Letter: History of the Hills Place site

Your letters
Your letters
Share this article

I was interested to read Christine Costin’s story of the White Lady of Hills Place November 13). However, the building shown in your picture is the original Elizabethan mansion which was demolished in 1819 when the large estate was sold off in separate parcels.

Later in the 19th century a substantial Victorian house (also named Hills Place) was built on the site and it is likely that this was the residence occupied by Christine’s great grandparents.

It could be that this was the building damaged by fire as, when I knew it in the 1960s, it seemed like half a house. It had an imposing hall, dining room and sitting room with a very small added-on kitchen.

The family who occupied it then did talk about the White Lady and claimed various sightings of an apparition. One story was that she had jumped into the well which was in the plot on which the Hills Place apartments have been built. Like Christine, I was sceptical.

The only remnant of the original Hills Place could be the house now occupied by the Bishop of Horsham. The history of this remains a mystery – it might have been offices or outbuildings of the original estate or possibly a chapel.

Another suggestion was that it had been built with material from the demolished mansion. Around the beginning of the 20th century the middle part of this large stone building was used as a farmhouse with a dairy on one side and housing for cattle and horses on the other.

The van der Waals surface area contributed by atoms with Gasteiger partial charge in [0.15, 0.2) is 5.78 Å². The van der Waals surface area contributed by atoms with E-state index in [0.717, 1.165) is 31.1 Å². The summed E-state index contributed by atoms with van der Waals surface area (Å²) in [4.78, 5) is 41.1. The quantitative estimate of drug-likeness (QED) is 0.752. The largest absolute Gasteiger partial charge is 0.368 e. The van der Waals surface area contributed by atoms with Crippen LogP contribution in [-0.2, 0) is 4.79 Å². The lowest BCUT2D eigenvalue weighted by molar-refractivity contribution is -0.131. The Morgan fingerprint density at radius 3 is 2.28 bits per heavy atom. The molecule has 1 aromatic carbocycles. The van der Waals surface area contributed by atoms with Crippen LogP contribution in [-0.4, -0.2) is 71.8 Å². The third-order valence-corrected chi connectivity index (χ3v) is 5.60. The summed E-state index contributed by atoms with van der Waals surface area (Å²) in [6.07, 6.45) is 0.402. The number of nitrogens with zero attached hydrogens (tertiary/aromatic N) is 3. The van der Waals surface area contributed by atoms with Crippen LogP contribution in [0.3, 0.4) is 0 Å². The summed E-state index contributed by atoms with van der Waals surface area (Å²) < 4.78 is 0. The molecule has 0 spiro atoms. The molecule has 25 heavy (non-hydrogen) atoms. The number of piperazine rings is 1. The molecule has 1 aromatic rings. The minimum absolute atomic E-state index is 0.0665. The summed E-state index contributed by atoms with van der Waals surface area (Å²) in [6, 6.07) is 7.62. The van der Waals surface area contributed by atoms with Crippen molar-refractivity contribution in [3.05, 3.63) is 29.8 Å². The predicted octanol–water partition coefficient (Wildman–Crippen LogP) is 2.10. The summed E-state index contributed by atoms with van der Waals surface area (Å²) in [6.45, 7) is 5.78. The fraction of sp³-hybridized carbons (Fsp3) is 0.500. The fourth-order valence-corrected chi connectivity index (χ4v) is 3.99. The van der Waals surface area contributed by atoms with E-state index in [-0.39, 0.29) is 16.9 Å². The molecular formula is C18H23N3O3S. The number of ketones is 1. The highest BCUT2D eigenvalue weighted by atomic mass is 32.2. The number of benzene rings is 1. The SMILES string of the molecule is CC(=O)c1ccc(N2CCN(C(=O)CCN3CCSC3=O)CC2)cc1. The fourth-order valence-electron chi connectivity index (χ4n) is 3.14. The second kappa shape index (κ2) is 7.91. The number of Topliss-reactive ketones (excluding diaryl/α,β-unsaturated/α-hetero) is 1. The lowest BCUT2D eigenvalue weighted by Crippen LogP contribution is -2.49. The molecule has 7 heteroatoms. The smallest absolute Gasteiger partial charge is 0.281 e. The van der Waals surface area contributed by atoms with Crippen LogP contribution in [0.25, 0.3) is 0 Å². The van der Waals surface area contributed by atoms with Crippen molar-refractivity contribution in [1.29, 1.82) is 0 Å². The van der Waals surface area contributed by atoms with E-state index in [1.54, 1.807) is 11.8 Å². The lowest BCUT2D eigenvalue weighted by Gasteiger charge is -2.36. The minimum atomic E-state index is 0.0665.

I was given this information by a family who had lived there as children when it was part of a farm. The building was converted into one residence in 1924 and named Hills Barn and, as far as I know, does not have a ghost.

On other matters, in your article about the Great War and the book published by the WS Library Service, there is an error in the description of the photograph. The picture shows soldiers marching in South Street, Chichester claiming these to be ‘Territorials, probably the 4th Battalion Royal Sussex Regiment en route for France, 5th August 1914’.

The 4th Battalion (which was a Territorial Btn) was formed in Horsham on 4th August and did not go to France until 1918.

Gary Cooper’s great book on the Horsham casualties has a picture showing the 4th Btn marching in Park Street, Horsham on 15th August 1914 on their way to guard the port at Newhaven.

After a spell of these local duties, the battalion was posted to Cambridge and Bedford for further training before being despatched to Gallipoli in July 1915. In December 1915 they moved on to Egypt and Palestine and were posted to France in the spring of 1918.


School Hill, Warnham